In Interpolation of Spatial Data, Stein (who actually proposed the name of the Matérn covariance function), argues (pg. 30) that the infinite differentiability of the Gaussian covariance function yields unrealistic results for physical processes, since observing only a small continuous fraction of space/time should, in theory, yield the whole function. He thus proposed the Matérn version as a generalization that is able to match physical processes more realistically.


The Matérn covariance function can be seen as a generalization of the Gaussian radial basis function. It contains even the absolute exponential kernel, which gives radically different results, and is better able to capture physical processes due to its finite differentiability (for finite $\nu$).

As for the mysteriousness of the appearance of the Bessel function, I'd love to see further intuition behind that, but I would guess that it is precisely its (asymptotic) behaviour in $\nu$ that made it useful in this context and lead Stein to define the Matérn covariance function. That of course does not rule out the possibility that there's a beautiful argument as to why all of that is true.

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    $\begingroup$ (+1) I was curious if there was an explanation or derivation of this covariance function in Matérn's book pub.epsilon.slu.se/10033/1/…? I have not been able to locate it so far. This covariance function seems like it has a very prominent place in Stein's book, so I am keen to know more. $\endgroup$ Jan 25, 2018 at 13:26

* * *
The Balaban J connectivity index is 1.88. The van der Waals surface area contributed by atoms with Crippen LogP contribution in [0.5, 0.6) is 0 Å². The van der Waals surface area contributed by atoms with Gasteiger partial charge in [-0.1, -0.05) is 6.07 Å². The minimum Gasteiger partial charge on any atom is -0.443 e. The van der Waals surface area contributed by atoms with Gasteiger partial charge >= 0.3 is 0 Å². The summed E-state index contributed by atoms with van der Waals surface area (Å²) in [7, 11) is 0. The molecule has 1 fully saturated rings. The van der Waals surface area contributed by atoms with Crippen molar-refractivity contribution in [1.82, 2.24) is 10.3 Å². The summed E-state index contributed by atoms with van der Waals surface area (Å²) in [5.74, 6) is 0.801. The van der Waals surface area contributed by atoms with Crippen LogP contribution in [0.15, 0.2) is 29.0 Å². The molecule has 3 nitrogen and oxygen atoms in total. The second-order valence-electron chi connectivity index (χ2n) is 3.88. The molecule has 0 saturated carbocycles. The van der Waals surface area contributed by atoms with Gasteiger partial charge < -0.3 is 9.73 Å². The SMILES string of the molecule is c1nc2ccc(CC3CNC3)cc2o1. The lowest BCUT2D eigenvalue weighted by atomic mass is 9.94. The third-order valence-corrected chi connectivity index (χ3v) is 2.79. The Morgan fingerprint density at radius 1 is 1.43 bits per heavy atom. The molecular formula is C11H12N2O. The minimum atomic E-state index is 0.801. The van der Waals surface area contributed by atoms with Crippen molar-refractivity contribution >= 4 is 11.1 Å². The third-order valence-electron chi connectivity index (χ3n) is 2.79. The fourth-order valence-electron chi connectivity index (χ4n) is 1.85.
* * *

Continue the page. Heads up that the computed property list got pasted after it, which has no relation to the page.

• $\begingroup$ @Machineepsilon does Matérn every actually mention/define the function? I got the feeling from Stein's book that he's the one to have come up with it and only named it after Matérn. $\endgroup$
    – Dahn
    Jan 26, 2018 at 9:33
  • $\begingroup$ I am not sure, that's kinda what I wanted to find out! I'll have try to have a look because Rasmussen references the book as well. $\endgroup$ Jan 26, 2018 at 9:56

There is one aspect of Matérn covariance functions that makes them very useful for physical systems:

It describes an electrical signal with white Gaussian noise passing through an RC low-pass filter. The output signal is time-correlated according to the Matérn covariance function $\nu= 1/2$. When this output signal passes a second low-pass filter, the new output is the Matérn covariance function $\nu=3/2$.

In general, a series of $n$ low-pass filters on white Gaussian noise has the effect of correlating it according to the Matérn function $\nu=(2n-1)/2$.

In physical systems, one often finds influences according to an exponential decay due to one or more independent physical mechanisms, leading to the Matérn covariance functions.